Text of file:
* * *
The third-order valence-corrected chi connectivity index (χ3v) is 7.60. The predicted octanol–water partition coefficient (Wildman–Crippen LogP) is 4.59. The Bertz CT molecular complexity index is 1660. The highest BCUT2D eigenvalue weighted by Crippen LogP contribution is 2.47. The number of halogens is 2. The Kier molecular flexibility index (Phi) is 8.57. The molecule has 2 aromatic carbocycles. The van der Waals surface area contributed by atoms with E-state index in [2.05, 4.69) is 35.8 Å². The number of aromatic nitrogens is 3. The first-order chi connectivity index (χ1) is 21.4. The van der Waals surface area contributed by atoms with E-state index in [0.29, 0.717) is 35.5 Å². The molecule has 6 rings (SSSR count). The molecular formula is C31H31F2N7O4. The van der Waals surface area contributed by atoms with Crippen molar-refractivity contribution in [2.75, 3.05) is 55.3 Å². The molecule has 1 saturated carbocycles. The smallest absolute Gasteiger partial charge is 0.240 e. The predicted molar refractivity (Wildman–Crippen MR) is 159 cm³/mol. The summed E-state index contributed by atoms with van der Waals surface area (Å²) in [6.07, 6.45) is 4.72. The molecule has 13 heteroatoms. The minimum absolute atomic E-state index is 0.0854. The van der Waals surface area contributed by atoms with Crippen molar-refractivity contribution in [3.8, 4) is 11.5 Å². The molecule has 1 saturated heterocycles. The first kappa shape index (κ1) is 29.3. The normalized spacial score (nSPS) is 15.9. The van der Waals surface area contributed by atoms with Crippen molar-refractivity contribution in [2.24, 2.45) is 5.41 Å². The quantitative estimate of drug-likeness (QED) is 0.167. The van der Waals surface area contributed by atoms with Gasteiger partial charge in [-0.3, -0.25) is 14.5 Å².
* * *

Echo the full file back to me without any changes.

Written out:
The third-order valence-corrected chi connectivity index (χ3v) is 7.60. The predicted octanol–water partition coefficient (Wildman–Crippen LogP) is 4.59. The Bertz CT molecular complexity index is 1660. The highest BCUT2D eigenvalue weighted by Crippen LogP contribution is 2.47. The number of halogens is 2. The Kier molecular flexibility index (Phi) is 8.57. The molecule has 2 aromatic carbocycles. The van der Waals surface area contributed by atoms with E-state index in [2.05, 4.69) is 35.8 Å². The number of aromatic nitrogens is 3. The first-order chi connectivity index (χ1) is 21.4. The van der Waals surface area contributed by atoms with E-state index in [0.29, 0.717) is 35.5 Å². The molecule has 6 rings (SSSR count). The molecular formula is C31H31F2N7O4. The van der Waals surface area contributed by atoms with Crippen molar-refractivity contribution in [2.75, 3.05) is 55.3 Å². The molecule has 1 saturated carbocycles. The smallest absolute Gasteiger partial charge is 0.240 e. The predicted molar refractivity (Wildman–Crippen MR) is 159 cm³/mol. The summed E-state index contributed by atoms with van der Waals surface area (Å²) in [6.07, 6.45) is 4.72. The molecule has 13 heteroatoms. The minimum absolute atomic E-state index is 0.0854. The van der Waals surface area contributed by atoms with Crippen molar-refractivity contribution in [3.8, 4) is 11.5 Å². The molecule has 1 saturated heterocycles. The first kappa shape index (κ1) is 29.3. The normalized spacial score (nSPS) is 15.9. The van der Waals surface area contributed by atoms with Crippen molar-refractivity contribution in [2.24, 2.45) is 5.41 Å². The quantitative estimate of drug-likeness (QED) is 0.167. The van der Waals surface area contributed by atoms with Gasteiger partial charge in [-0.3, -0.25) is 14.5 Å².